Plant production

Nature, the environment and plant production are among the themes of this track. You will work with the interplay between crop production, quality and the environment. You will also consider how we can utilise natural resources more efficiently, while at the same time taking environmental impact and the quality of crops into consideration. 

Agriculture and the environment

Renewable energy, the environment and agricultural production are recurring topics on this track. You will work with the expectations faced by agriculture to increase production of renewable bioenergy, while at the same time increasing food production. You will also work with the issue of how the need for increased agricultural efficiency and production can be balanced with efforts to reduce its environmental impact. 

Student life

Studying as an agrobiology student

Agrobiology is a degree programme that deals with applied biology. In other words, it is not a degree programme in basic biology, but rather a degree programme in the application of biology. Agrobiologists think more in terms of systems, rather than in terms of individuals, and they generally concentrate on problem solving rather than basic research. You will come to use biology via project work at specialised research centres all over the country and during the degree programme you will take part in excursions, where you will meet the subject area at close quarters.

The course programme at agrobiology

The course programme at Agrobiology combines classroom teaching, laboratory work and lectures for many students at the same time in large lecture halls. Studying agrobiology you should expect to have around 20-25 hours of scheduled lessons a week. You should also expect to spend around the same number of hours on preparation, writing assignments and working in study groups.

This is an example of how your scheduled teaching might look during the second quarter:


09:00–11:00: General Molecular Biology (theoretical exercises)

11:00–12:00: General Molecular Biology (lecture)

12:00–15:00: Agroecology (lecture) 


09:00–10:00: General Molecular Biology (lecture)

10:00–15:00: Animal Anatomy and Physiology 


08:00–10:00: General Molecular Biology (theoretical exercises)
10:00–11:00: General Molecular Biology (lecture)

12:00–15:00: Agroecology (lecture) 


08:00-9:00: General Molecular Biology (lecture)

09:00–14:00: Animal Anatomy and Physiology

Students: More relevant than ever

"The degree programme is more relevant than ever with its focus on food and agriculture and with the increased focus on the quality of food and food scarcity. I could definitely imagine doing a PhD in food science. I want to help save the world. Help to improve food quality and ensure that we have enough food for everyone."

Camilla Rotvel, student, Agrobiology 

Social initiatives at Agrobiology

Even though agrobiology is a relatively new and small degree programme, it has a thriving social life that also extends across the year groups. The physical surroundings are good and there are a wealth of activities and associations run by the students themselves:

DyrkBar organises the Friday bars and the four annual parties.

aGRO-haven is the latest initiative to establish an urban garden for the students, so they can both test theories in practice and harvest their own fresh ingredients.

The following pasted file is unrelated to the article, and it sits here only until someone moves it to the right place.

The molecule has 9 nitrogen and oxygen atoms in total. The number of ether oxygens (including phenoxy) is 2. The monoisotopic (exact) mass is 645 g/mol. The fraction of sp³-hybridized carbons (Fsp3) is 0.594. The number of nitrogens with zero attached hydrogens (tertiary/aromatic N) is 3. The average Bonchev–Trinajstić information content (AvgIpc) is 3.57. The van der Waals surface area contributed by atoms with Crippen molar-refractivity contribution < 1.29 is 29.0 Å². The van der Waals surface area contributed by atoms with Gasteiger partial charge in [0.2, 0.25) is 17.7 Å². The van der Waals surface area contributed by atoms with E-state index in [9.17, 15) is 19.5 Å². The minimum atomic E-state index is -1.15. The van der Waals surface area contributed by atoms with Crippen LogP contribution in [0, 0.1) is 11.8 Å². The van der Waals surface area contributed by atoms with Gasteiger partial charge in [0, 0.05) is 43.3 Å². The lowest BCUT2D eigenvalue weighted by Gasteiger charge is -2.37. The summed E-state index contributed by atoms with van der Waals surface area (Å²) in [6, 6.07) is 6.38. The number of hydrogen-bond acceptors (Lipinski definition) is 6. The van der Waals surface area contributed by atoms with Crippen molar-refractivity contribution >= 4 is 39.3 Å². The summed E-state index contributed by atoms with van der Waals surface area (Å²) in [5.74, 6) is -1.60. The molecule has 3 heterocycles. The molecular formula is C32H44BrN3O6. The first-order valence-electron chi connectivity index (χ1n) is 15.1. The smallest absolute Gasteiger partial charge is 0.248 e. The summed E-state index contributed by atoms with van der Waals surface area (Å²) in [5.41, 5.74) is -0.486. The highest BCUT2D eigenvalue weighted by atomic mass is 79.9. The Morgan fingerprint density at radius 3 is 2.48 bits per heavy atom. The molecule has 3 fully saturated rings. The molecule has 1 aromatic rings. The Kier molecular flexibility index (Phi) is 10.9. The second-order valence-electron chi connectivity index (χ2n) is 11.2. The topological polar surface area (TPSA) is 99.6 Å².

S. J. U.S. S.J.U.S

 (Society of Agricultural Students under Science) arranges study-related activities such as lectures and company visits and also aims to improve the study environment. The student advisor association  arranges the welcome and makes sure the new students get off to a good start.

The degree programme has its own premises in the Trøjborg complex on Willemoesgade in Aarhus. There are group and individual reading rooms and a fully equipped kitchen. It is also the location for Friday bars, parties and study-related activities.

Follow the student life at Aarhus University -experienced, photographed and filmed by the students themselves. With thousands of pictures #yourniversity gives insight into the everyday life as a student at AU; the parties, procrastination, exams and all the other ways you’ll spend your time at university.

Follow the student life at Aarhus University

-experienced, photographed and filmed by the students themselves.

With thousands of pictures #yourniversity gives insight into the everyday life as a student at AU; the parties, procrastination, exams and all the other ways you’ll spend your time at university.


The photos belong to the users, shared with #Yourniversity, #AarhusUni and course-specific AU-hashtags.


Job functions for MA/MSc grads

The diagram shows the kinds of jobs and job functions available to graduates of the corresponding MA/MSc programme, based on the 2013/14 AU employment survey.

Many possible Master's degree programmes

The majority of students with a Bachelor's degree in agrobiology choose to continue on one of the Master’s degree programmes in the agricultural sciences, which are a natural extension of agrobiology. The most popular Master's degree programmes are agrobiology, agro-environmental management and also molecular nutrition and food technology. 

Agrobiologists are needed

As an agrobiologist you can work within agricultural and environmental consulting, teaching, research and in the food industry. You have many opportunities and you can see a number of career examples in the video below. Here you can also meet three agrobiology students and hear what they think of the degree programme: